Because we all know that the only place for kids to get hold of guns is at home, right?
“We are teaching kids: If you see something, you say something,” the mother said during one of the appeal hearings. “Kids are kids. They may not always get it right. But she heard something that was concerning, and within a 21-minute span of mentioning to a friend, I was in the know and I was speaking with [assistant principal Sharla] Samples.”
School officials thought the girl should have told them first. You know, text an adult from the school bus when she doesn’t have their cell phone numbers? Yeah, sure. I think their real embarrassment was they couldn’t control the rumors, which of course run rampant in such an environment, especially in Texas. Uvalde is just over 300 miles away — a relatively short distance in a state that large.
Because the girl’s “sentence” was overturned, though only after her mother pressed for a second appeals hearing, District Director of Student Services Rebecca Clark said, “The district’s process worked as intended.” Yeah, that’s exactly the problem! Also, she said, it would be “grossly inaccurate to say the district has ever punished a student for reporting a safety concern.”
Stopped in My Tracks
What called my attention to the story? Its headline: “How a Texas Girl Scared of School Shootings Was Punished”. That concept is simply mind-boggling, but it fits the situation perfectly.
As the girl herself said, “There’s no part of me that thinks this whole situation is rational.” Smart kid; she clearly gets it from her mother. I hope she can get over the trauma she suffered at the hands of so-called professional educators.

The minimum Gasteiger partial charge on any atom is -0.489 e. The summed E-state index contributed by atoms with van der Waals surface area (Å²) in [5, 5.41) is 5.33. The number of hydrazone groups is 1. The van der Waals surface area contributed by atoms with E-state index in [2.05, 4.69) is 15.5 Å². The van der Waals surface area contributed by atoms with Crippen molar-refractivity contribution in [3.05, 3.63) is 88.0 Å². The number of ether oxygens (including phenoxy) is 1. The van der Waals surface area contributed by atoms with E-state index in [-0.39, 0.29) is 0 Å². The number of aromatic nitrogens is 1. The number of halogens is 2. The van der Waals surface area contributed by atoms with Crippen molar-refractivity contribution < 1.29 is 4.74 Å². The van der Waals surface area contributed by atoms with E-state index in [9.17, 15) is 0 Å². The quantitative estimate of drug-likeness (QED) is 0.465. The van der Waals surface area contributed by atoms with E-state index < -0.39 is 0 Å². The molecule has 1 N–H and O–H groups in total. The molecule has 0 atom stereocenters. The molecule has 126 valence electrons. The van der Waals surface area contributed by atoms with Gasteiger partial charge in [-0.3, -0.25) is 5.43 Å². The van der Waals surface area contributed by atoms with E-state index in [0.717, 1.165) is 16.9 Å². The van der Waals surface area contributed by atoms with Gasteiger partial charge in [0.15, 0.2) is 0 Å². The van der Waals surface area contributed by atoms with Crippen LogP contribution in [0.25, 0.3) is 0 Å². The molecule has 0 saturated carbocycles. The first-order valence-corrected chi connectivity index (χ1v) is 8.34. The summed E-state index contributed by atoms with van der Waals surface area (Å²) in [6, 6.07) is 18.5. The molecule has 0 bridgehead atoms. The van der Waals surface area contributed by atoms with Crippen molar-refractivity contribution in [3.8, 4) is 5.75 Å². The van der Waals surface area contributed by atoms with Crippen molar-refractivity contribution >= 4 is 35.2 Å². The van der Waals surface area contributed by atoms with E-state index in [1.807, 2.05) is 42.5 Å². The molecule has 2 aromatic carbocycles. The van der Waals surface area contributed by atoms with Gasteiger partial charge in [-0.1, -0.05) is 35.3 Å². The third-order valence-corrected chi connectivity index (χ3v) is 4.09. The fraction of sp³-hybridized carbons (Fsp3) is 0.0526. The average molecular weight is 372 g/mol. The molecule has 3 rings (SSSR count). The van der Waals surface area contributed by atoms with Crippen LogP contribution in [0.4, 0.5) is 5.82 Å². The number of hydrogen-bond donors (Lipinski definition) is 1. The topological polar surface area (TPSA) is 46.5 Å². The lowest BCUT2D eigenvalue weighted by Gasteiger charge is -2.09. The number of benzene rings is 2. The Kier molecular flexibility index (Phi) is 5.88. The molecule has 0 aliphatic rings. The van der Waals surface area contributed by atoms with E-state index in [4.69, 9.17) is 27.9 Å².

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21 Comments on “Texas Zero Tolerance”
No access to firearms? I live in the UK, so I have effectively zero knowledge of what is possible in Texas, but I would be very surprised if he absolutely could not access firearms somewhere there….
Obviously, Texas has Zero Tolerance for Intelligence. The Girl has it and was punished. The school doesn’t have it and they think they didn’t punish the girl for reporting a safety concern. Only in Texas where the morally Right are wrong.
Unfortunately it’s not only in Texas: I’ve had such stories from many states (click on the “zero tolerance” subject tag in the Posted Date line to see more). But yes, this is an extra-ridiculous case. -rc
When administrators care more about liability than safety.
That part existed long, long before ZT. The administrators of my school days were scared of only two things — lawsuits and punishing the rich kids — because either could result in a termination of employment.
Oh thank goodness the kid she overheard had no access to guns, because there’s no way he could have information about a *different* child making plans.